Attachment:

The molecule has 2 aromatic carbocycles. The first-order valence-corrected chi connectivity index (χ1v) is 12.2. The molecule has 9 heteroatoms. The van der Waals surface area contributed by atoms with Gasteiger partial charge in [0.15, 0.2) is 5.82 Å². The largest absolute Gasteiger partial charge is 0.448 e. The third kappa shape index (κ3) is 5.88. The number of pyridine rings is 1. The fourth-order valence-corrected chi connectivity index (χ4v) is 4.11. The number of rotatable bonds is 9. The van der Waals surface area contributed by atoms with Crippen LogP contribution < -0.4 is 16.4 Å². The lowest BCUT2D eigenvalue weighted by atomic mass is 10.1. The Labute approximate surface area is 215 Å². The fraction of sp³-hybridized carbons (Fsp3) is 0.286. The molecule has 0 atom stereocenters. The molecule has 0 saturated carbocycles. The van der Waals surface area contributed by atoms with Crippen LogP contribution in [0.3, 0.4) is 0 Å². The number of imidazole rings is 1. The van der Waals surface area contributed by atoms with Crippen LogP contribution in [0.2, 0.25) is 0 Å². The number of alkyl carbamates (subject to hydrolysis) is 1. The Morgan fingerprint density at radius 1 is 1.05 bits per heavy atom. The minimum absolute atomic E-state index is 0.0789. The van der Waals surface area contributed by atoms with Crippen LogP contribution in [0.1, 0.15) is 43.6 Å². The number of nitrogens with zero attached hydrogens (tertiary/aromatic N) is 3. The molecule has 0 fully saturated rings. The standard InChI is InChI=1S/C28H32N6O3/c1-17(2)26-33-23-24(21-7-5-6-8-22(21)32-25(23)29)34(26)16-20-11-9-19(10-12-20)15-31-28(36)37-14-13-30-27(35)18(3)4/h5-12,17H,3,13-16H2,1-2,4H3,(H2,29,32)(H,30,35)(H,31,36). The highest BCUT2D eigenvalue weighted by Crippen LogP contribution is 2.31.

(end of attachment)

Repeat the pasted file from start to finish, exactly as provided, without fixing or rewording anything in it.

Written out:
The molecule has 2 aromatic carbocycles. The first-order valence-corrected chi connectivity index (χ1v) is 12.2. The molecule has 9 heteroatoms. The van der Waals surface area contributed by atoms with Gasteiger partial charge in [0.15, 0.2) is 5.82 Å². The largest absolute Gasteiger partial charge is 0.448 e. The third kappa shape index (κ3) is 5.88. The number of pyridine rings is 1. The fourth-order valence-corrected chi connectivity index (χ4v) is 4.11. The number of rotatable bonds is 9. The van der Waals surface area contributed by atoms with Crippen LogP contribution < -0.4 is 16.4 Å². The lowest BCUT2D eigenvalue weighted by atomic mass is 10.1. The Labute approximate surface area is 215 Å². The fraction of sp³-hybridized carbons (Fsp3) is 0.286. The molecule has 0 atom stereocenters. The molecule has 0 saturated carbocycles. The van der Waals surface area contributed by atoms with Crippen LogP contribution in [0.3, 0.4) is 0 Å². The number of imidazole rings is 1. The van der Waals surface area contributed by atoms with Crippen LogP contribution in [0.2, 0.25) is 0 Å². The number of alkyl carbamates (subject to hydrolysis) is 1. The Morgan fingerprint density at radius 1 is 1.05 bits per heavy atom. The minimum absolute atomic E-state index is 0.0789. The van der Waals surface area contributed by atoms with Crippen LogP contribution in [0.1, 0.15) is 43.6 Å². The number of nitrogens with zero attached hydrogens (tertiary/aromatic N) is 3. The molecule has 0 fully saturated rings. The standard InChI is InChI=1S/C28H32N6O3/c1-17(2)26-33-23-24(21-7-5-6-8-22(21)32-25(23)29)34(26)16-20-11-9-19(10-12-20)15-31-28(36)37-14-13-30-27(35)18(3)4/h5-12,17H,3,13-16H2,1-2,4H3,(H2,29,32)(H,30,35)(H,31,36). The highest BCUT2D eigenvalue weighted by Crippen LogP contribution is 2.31.